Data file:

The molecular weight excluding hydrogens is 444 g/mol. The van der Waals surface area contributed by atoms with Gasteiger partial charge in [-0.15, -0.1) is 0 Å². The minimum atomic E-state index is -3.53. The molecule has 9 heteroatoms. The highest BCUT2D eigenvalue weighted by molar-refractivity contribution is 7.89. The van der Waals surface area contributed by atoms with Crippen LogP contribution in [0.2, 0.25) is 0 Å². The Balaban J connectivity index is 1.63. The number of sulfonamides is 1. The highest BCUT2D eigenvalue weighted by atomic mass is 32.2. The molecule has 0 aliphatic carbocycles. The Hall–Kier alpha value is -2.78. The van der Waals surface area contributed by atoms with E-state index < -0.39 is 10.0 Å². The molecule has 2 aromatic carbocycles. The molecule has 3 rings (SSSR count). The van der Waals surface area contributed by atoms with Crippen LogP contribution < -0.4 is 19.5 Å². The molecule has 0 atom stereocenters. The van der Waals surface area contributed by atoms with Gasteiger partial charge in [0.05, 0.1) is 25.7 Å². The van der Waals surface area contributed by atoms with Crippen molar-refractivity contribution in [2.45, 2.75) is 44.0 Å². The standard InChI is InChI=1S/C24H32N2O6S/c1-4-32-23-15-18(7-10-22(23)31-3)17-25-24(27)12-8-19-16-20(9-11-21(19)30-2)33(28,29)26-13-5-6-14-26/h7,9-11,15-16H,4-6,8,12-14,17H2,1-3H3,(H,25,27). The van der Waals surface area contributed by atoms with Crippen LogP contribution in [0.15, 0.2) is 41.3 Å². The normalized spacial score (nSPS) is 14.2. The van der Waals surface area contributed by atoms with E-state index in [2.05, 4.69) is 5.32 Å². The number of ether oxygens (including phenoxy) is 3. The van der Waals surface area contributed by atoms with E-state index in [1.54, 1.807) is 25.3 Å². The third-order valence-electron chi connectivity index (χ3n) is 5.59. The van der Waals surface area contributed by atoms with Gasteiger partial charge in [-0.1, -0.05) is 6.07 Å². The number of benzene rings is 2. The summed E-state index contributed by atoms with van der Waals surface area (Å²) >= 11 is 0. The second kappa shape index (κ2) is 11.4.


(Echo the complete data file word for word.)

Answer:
The molecular weight excluding hydrogens is 444 g/mol. The van der Waals surface area contributed by atoms with Gasteiger partial charge in [-0.15, -0.1) is 0 Å². The minimum atomic E-state index is -3.53. The molecule has 9 heteroatoms. The highest BCUT2D eigenvalue weighted by molar-refractivity contribution is 7.89. The van der Waals surface area contributed by atoms with Crippen LogP contribution in [0.2, 0.25) is 0 Å². The Balaban J connectivity index is 1.63. The number of sulfonamides is 1. The highest BCUT2D eigenvalue weighted by atomic mass is 32.2. The molecule has 0 aliphatic carbocycles. The Hall–Kier alpha value is -2.78. The van der Waals surface area contributed by atoms with E-state index < -0.39 is 10.0 Å². The molecule has 2 aromatic carbocycles. The molecule has 3 rings (SSSR count). The van der Waals surface area contributed by atoms with Crippen LogP contribution < -0.4 is 19.5 Å². The molecule has 0 atom stereocenters. The van der Waals surface area contributed by atoms with Gasteiger partial charge in [0.05, 0.1) is 25.7 Å². The van der Waals surface area contributed by atoms with Crippen molar-refractivity contribution in [2.45, 2.75) is 44.0 Å². The standard InChI is InChI=1S/C24H32N2O6S/c1-4-32-23-15-18(7-10-22(23)31-3)17-25-24(27)12-8-19-16-20(9-11-21(19)30-2)33(28,29)26-13-5-6-14-26/h7,9-11,15-16H,4-6,8,12-14,17H2,1-3H3,(H,25,27). The van der Waals surface area contributed by atoms with Crippen LogP contribution in [0.15, 0.2) is 41.3 Å². The normalized spacial score (nSPS) is 14.2. The van der Waals surface area contributed by atoms with E-state index in [2.05, 4.69) is 5.32 Å². The number of ether oxygens (including phenoxy) is 3. The van der Waals surface area contributed by atoms with E-state index in [1.54, 1.807) is 25.3 Å². The third-order valence-electron chi connectivity index (χ3n) is 5.59. The van der Waals surface area contributed by atoms with Gasteiger partial charge in [-0.1, -0.05) is 6.07 Å². The number of benzene rings is 2. The summed E-state index contributed by atoms with van der Waals surface area (Å²) >= 11 is 0. The second kappa shape index (κ2) is 11.4.